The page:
Fiona’s hair is a symbol of her identity and individuality, at least in Grant’s eyes. Fiona inherits her trademark hair from her mother, which fades as she ages from light blonde to white, and which both women wear long, against Canadian middle-class cultural norms of their time. Fiona’s mother, notable for her Icelandic nationality, leftist politics, and outspokenness, is alarmingly to “practical” women such as Grant’s mother for her nonconformist behavior and foreign attitudes—both of which are exemplified by her hair. Fiona, while quite different from her mother, similarly stands out from the majority of women that Grant knows. Far from being emotional and practical, Fiona is whimsical and ironic; she dresses in stylish attire that sets her apart from the more sexualized appearances of other women in the story, such as Jacqui Adams, Kristy the nurse, and Marian, Aubrey’s wife. Fiona’s loss of her individuality and sense of self while at Meadowlake is represented, for Grant, by the cutting of her hair by the staff and her own disregard for this change. Compared to the previous fastidiousness with which Fiona tended to her appearance, the fact that Fiona doesn’t even notice her haircut at first indicates an abrupt break with her former self.
Fiona’s Hair Quotes in The Bear Came Over the Mountain
Her hair, which was as light as milkweed fluff, had gone from pale blond to white somehow without Grant’s noticing exactly when, and she still wore it down to her shoulders, as her mother had done. (That was the thing that had alarmed Grant’s own mother, a small-town widow who worked as a doctor’s receptionist. The long white hair on Fiona’s mother, even more than the state of the house, had told her all she needed to know about attitudes and politics.)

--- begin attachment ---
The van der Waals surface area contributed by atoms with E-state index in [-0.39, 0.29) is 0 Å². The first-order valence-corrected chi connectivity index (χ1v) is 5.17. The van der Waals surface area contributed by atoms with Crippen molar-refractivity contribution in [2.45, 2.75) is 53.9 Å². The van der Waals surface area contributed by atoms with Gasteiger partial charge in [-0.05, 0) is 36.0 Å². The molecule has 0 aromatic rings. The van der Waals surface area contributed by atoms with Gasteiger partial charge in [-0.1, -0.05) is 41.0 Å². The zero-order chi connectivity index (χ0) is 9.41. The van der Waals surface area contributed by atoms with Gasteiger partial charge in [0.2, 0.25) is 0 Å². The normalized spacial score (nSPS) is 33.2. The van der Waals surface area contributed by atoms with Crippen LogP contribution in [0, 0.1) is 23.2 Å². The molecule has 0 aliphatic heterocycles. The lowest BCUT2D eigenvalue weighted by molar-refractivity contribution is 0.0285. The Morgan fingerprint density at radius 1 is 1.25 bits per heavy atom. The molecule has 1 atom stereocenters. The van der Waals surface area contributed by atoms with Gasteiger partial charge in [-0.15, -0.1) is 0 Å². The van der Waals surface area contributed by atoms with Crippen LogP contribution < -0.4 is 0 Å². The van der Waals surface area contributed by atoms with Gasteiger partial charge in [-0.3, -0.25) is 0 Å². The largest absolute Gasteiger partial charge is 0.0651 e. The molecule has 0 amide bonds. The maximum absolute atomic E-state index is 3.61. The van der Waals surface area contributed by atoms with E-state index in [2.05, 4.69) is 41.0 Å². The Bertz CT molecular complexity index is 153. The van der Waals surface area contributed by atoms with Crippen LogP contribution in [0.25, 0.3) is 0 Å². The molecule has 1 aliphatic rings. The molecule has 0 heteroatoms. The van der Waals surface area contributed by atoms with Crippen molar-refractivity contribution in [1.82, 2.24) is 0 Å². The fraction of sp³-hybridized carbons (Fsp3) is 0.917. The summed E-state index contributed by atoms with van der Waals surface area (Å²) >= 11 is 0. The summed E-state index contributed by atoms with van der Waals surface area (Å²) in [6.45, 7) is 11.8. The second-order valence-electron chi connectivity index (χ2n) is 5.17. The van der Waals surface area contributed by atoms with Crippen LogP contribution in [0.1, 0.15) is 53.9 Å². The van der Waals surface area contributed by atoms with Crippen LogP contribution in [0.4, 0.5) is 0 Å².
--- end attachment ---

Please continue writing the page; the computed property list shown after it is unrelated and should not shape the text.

She was wearing a silly wool hat and a jacket with swirls of blue and purple, the sort of thing he had seen on local women at the supermarket.
The fact must be that they didn’t bother to sort out the wardrobes of the women who were roughly the same size. And counted on the women not to recognize their own clothes anyway.
They had cut her hair, too. They had cut away her angelic halo. On a Wednesday, when everything was more normal [...] and when Aubrey and Fiona were again in evidence, so that it was possible for Grant to have one of his brief and friendly and maddening conversations with his wife, he said to her, “Why did they chop off your hair?”
Fiona put her hands up to her head, to check.
“Why—I never missed it,” she said.
“I’m happy to see you,” she said, and pulled his earlobes.
“You could have just driven away,” she said. “Just driven away without a care in the world and forsook me. Forsooken me. Forsaken.”
He kept his face against her white hair, her pink scalp, her sweetly shaped skull. He said, “Not a chance.”